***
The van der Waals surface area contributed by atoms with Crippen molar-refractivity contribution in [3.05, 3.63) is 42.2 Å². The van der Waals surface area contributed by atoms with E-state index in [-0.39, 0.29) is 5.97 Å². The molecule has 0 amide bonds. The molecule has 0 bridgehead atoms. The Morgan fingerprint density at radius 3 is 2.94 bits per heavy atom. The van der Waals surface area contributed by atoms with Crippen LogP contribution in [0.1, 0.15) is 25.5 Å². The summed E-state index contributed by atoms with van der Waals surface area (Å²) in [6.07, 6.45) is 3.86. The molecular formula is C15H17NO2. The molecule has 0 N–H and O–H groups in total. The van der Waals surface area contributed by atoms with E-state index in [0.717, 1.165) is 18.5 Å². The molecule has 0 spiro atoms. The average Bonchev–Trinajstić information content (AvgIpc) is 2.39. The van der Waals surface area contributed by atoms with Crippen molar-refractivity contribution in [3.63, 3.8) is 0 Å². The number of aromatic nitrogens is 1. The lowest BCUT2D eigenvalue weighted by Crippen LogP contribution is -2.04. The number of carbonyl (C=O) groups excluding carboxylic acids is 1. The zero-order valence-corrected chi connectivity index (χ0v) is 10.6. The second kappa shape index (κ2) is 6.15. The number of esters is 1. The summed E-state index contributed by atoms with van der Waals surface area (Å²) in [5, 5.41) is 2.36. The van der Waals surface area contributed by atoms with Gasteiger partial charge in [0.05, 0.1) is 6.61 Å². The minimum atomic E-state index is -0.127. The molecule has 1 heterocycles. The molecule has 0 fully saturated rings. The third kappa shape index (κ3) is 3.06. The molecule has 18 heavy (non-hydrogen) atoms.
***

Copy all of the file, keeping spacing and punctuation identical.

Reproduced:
The van der Waals surface area contributed by atoms with Crippen molar-refractivity contribution in [3.05, 3.63) is 42.2 Å². The van der Waals surface area contributed by atoms with E-state index in [-0.39, 0.29) is 5.97 Å². The molecule has 0 amide bonds. The molecule has 0 bridgehead atoms. The Morgan fingerprint density at radius 3 is 2.94 bits per heavy atom. The van der Waals surface area contributed by atoms with Crippen LogP contribution in [0.1, 0.15) is 25.5 Å². The summed E-state index contributed by atoms with van der Waals surface area (Å²) in [6.07, 6.45) is 3.86. The molecular formula is C15H17NO2. The molecule has 0 N–H and O–H groups in total. The van der Waals surface area contributed by atoms with E-state index in [0.717, 1.165) is 18.5 Å². The molecule has 0 spiro atoms. The average Bonchev–Trinajstić information content (AvgIpc) is 2.39. The van der Waals surface area contributed by atoms with Crippen molar-refractivity contribution in [3.63, 3.8) is 0 Å². The number of aromatic nitrogens is 1. The lowest BCUT2D eigenvalue weighted by Crippen LogP contribution is -2.04. The number of carbonyl (C=O) groups excluding carboxylic acids is 1. The zero-order valence-corrected chi connectivity index (χ0v) is 10.6. The second kappa shape index (κ2) is 6.15. The number of esters is 1. The summed E-state index contributed by atoms with van der Waals surface area (Å²) in [5, 5.41) is 2.36. The van der Waals surface area contributed by atoms with Gasteiger partial charge in [0.05, 0.1) is 6.61 Å². The minimum atomic E-state index is -0.127. The molecule has 1 heterocycles. The molecule has 0 fully saturated rings. The third kappa shape index (κ3) is 3.06. The molecule has 18 heavy (non-hydrogen) atoms.